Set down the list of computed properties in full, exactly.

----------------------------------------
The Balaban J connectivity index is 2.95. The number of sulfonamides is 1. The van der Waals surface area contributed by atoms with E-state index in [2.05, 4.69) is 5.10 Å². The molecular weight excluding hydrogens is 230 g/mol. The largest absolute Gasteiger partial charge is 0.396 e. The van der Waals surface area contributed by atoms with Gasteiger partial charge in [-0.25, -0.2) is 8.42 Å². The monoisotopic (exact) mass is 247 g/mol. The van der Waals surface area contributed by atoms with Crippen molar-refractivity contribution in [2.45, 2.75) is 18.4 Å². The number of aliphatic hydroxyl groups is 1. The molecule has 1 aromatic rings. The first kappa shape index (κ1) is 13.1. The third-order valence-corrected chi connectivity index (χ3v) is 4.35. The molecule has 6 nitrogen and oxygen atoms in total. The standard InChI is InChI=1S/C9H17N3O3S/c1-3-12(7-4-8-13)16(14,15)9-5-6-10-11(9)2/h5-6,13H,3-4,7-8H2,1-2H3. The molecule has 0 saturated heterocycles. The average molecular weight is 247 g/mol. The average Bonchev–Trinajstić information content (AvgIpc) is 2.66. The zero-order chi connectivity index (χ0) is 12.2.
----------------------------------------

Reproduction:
The Balaban J connectivity index is 2.95. The number of sulfonamides is 1. The van der Waals surface area contributed by atoms with E-state index in [2.05, 4.69) is 5.10 Å². The molecular weight excluding hydrogens is 230 g/mol. The largest absolute Gasteiger partial charge is 0.396 e. The van der Waals surface area contributed by atoms with Gasteiger partial charge in [-0.25, -0.2) is 8.42 Å². The monoisotopic (exact) mass is 247 g/mol. The van der Waals surface area contributed by atoms with Crippen molar-refractivity contribution in [2.45, 2.75) is 18.4 Å². The number of aliphatic hydroxyl groups is 1. The molecule has 1 aromatic rings. The first kappa shape index (κ1) is 13.1. The third-order valence-corrected chi connectivity index (χ3v) is 4.35. The molecule has 6 nitrogen and oxygen atoms in total. The standard InChI is InChI=1S/C9H17N3O3S/c1-3-12(7-4-8-13)16(14,15)9-5-6-10-11(9)2/h5-6,13H,3-4,7-8H2,1-2H3. The molecule has 0 saturated heterocycles. The average molecular weight is 247 g/mol. The average Bonchev–Trinajstić information content (AvgIpc) is 2.66. The zero-order chi connectivity index (χ0) is 12.2.